WASHINGTON — Lt. Gen. Jody Daniels remains worried about her people.
The Army Reserve’s top general, whose “readiness over metrics” mantra aims to make part-time service more soldier-focused and less administratively burdensome, claimed “good progress” in some areas of her initiative in an exclusive Oct. 11 interview with Army Times. But she freely conceded that some problems facing the Army’s smallest component still keep her up at night.
Daniels, who holds a doctorate in computer science, said she ordered the Reserve’s inspector general to investigate whether the components’ headquarters — from her staff all the way down to the company level — are putting out too many short-notice tasks that overburden leaders. The inspection began after a Feb. 17 Army Times feature that detailed the burden of part-time command for Reserve officers, and Daniels said its results should arrive in the next 30 to 45 days.
She says she is concerned that taskers may be overwhelmingly falling to the company level for execution, where thinly spread full-time staff members known as Army Reserve administrators are “trying their darnedest” to keep up in the face of relatively low wages. And when part-time leaders are evaluated based on their unit’s administrative wherewithal, excess work often ends up on their plates — and often without pay, officers who spoke with Army Times in February said.
“How many taskers are coming out from the different staffs that the leaders may not know about?” Daniels asked. “Myself included. My staff is probably putting out stuff that I don’t realize that they’re putting out, and they’re tasking subordinates to do things that I may not realize they’re tasking.”
Daniels noted that the IG is also evaluating whether headquarters are giving sufficient time and reasonable prioritization guidance along with the work, as well as “not putting them out at [5 p.m.] on a Friday afternoon.”
The Reserve chief celebrated improvement in the amount of drill weekend time spent actually training. She emphasized pushing units toward “tough, realistic training done safely” in the wake of a 2022 inspector general inspection that found many Reserve units barely spent any time training due to administrative requirements.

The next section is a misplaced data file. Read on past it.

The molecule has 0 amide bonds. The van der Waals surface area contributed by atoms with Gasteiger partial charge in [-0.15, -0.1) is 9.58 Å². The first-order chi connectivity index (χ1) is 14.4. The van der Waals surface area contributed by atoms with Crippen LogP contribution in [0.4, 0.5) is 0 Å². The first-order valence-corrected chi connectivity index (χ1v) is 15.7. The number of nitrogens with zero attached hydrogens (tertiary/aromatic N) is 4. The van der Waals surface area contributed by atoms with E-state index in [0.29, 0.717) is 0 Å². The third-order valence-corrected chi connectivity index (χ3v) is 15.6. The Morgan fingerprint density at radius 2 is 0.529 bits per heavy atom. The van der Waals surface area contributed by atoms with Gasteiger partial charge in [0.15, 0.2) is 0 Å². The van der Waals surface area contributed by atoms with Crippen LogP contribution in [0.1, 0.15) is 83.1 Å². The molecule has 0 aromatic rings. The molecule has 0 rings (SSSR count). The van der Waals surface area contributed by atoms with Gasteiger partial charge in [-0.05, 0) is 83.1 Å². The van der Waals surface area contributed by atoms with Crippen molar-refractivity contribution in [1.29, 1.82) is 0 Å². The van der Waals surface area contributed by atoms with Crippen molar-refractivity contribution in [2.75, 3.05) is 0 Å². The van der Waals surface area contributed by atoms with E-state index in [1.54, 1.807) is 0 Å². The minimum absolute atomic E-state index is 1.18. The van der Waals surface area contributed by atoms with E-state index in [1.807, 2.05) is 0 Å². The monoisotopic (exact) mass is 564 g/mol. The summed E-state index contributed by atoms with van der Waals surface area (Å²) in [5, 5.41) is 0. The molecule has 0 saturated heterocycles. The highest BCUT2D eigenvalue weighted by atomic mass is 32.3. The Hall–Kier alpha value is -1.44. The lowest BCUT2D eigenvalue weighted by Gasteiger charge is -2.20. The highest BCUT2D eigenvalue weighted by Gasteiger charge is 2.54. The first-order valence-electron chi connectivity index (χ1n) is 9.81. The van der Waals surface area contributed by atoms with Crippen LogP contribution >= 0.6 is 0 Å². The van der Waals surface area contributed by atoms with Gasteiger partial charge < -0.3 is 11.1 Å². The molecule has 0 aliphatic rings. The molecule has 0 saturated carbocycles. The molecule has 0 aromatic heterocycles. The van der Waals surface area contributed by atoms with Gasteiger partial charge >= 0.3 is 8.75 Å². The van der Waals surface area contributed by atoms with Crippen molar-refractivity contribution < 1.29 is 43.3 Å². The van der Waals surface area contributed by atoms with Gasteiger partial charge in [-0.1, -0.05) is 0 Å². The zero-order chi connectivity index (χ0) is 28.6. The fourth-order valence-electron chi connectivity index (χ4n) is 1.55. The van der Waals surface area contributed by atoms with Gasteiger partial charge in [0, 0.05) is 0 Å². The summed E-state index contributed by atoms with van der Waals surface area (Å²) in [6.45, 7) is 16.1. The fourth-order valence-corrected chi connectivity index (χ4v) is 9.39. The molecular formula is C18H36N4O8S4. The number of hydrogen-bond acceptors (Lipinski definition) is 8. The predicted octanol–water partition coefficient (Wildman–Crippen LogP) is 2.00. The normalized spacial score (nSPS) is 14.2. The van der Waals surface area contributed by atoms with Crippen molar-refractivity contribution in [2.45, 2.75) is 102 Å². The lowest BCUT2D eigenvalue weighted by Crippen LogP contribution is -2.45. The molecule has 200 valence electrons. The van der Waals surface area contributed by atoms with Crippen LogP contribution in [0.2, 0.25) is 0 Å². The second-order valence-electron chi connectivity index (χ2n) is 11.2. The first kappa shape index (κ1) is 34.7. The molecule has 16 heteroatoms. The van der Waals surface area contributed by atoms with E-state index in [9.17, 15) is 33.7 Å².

In her eyes, “giving soldiers something interesting, relevant, meaningful, cool, fascinating, [or] exciting to go do” will increase enlisted retention and boost recruiting numbers that have lagged for several years. The component “had the highest retention we’ve had in quite some time” in fiscal year 2023, she said.
One of Daniels’ new focuses is speeding up and streamlining promotion processes. She said the component has successfully sped up captain promotions by reducing the required time-in-grade for first lieutenants to advance.
Mid-grade noncommissioned officer promotions have posed another challenge.
“We found that over the last three years, the Army Reserve has gotten slower in promoting specialists to sergeant by one month each year,” she explained. Setting a quantitative goal for sergeant promotions didn’t fix the problem. Now her tagline is “E5 in five…by the time you get to five years, you should be a sergeant.”
Daniels emphasized that her units need to do a better job of holding regular promotion boards and sending their eligible specialists to required military education courses based on their leadership potential rather than whether that soldier is ready to be an NCO immediately.
“I want to reward potential,” she said. “Every other board that meets out at [Human Resources Command] or wherever, it’s about potential. Why are we not doing that for our specialists?”
Davis Winkie is a senior reporter covering the Army. He focuses on investigations, personnel concerns and military justice. Davis, also a Guard veteran, was a finalist in the 2023 Livingston Awards for his work with The Texas Tribune investigating the National Guard’s border missions. He studied history at Vanderbilt and UNC-Chapel Hill.